Many people will have banged a battery-powered TV remote on the brink of dying against a table hoping to revive it. But there may now be a more elegant approach.
Samsung, the South Korean electronics company, has decided to do away with replaceable batteries altogether and has created a remote control that is powered through radio waves and solar energy.
The device, made in part from recycled plastic, can charge itself by collecting radio waves from WiFi routers in a house — up to 40 metres away — and convert this into energy, in what is known as RF (radio frequency) harvesting.
A modern household is generally constantly surrounded by energy in the form of electromagnetic waves, from the likes of WiFi, GPS, 4G and 5G, and Bluetooth. Devices with receiving antennas can wirelessly harvest these radio frequencies and convert the energy from them into an alternating current, before a tool called a rectifier converts this into a direct current.
While researchers have investigated the possibilities of RF harvesting for all sorts of gadgets around the home, they have noted it can only ever generate a very small amount of energy. This makes it ideal for a device such as a TV remote but less promising for a larger item such as a mobile phone.
The new Samsung gadget, called Eco Remote, is being unveiled at the Consumer Electronics Show, hosted each January in Las Vegas. The remote is an update from a solar-powered version Samsung released during the electronics show last year, which can use a home’s indoor lights for power. The remote can also be charged with a USB-C charger.
“Whether it’s a bright and sunny day or the middle of the night, the battery stays fully charged by collecting routers’ radio waves and converting them to energy,” Samsung said.
The remote control is part of Samsung’s Going Green scheme for its TV business. The company claims that the remote will help to prevent waste from about 99 million batteries over seven years.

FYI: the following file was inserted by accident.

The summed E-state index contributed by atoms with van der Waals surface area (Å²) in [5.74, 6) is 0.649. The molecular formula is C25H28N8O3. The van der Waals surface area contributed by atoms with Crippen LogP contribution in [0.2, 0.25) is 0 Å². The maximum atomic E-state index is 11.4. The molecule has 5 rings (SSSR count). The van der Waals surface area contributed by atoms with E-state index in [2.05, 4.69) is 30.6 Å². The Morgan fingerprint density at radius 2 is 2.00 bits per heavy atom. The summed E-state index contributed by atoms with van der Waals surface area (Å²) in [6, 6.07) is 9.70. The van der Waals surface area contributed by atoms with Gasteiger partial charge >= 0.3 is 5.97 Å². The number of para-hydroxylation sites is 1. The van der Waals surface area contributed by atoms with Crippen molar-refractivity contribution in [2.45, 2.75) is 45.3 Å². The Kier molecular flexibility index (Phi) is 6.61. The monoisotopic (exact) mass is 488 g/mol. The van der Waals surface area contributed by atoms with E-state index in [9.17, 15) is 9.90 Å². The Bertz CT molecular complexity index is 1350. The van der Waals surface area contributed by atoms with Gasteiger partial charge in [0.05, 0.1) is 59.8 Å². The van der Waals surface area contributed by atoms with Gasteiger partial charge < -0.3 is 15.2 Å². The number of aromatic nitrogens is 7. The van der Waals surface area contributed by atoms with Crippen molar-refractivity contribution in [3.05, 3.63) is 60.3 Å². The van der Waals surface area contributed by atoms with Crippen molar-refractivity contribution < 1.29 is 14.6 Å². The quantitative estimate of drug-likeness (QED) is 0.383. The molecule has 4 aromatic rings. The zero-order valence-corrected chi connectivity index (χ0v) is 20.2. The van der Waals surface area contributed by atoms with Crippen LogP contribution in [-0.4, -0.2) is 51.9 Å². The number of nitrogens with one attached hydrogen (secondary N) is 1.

Alongside Samsung products, the electronics show, which starts tomorrow, also includes a voice-controlled bathtub from Kohler, the US maker of bathroom products.
The PerfectFill $2,700 bathtub is linked to a household’s digital voice assistant such as Amazon’s Alexa and can start running with a simple voice command from wherever the person is in the house. PerfectFill comes with a drain kit and digital valve that work together to draw the bath to a person’s preferred temperature and depth.
Kohler raised eyebrows at the electronics show in 2019 when it unveiled an Alexa-controlled lavatory. The Numi 2.0 intelligent toilet came with in-built speakers and multi- coloured ambient lighting settings, meaning a person’s lavatory could act as their own DJ, with the owner simply having to say “Alexa, play the Rolling Stones” while sitting on the loo. The cost was $7,000 (£5,175).
Kohler is also debuting a kitchen tap that is suspended from the ceiling. It is called the “Purist Suspend” and can also be controlled by voice in order to turn on and off or adjust the temperature. It is operated via a small waterproof, battery-operated Bluetooth device that sits by the sink.
Batteries are out as Samsung TV remote uses radio waves and solar power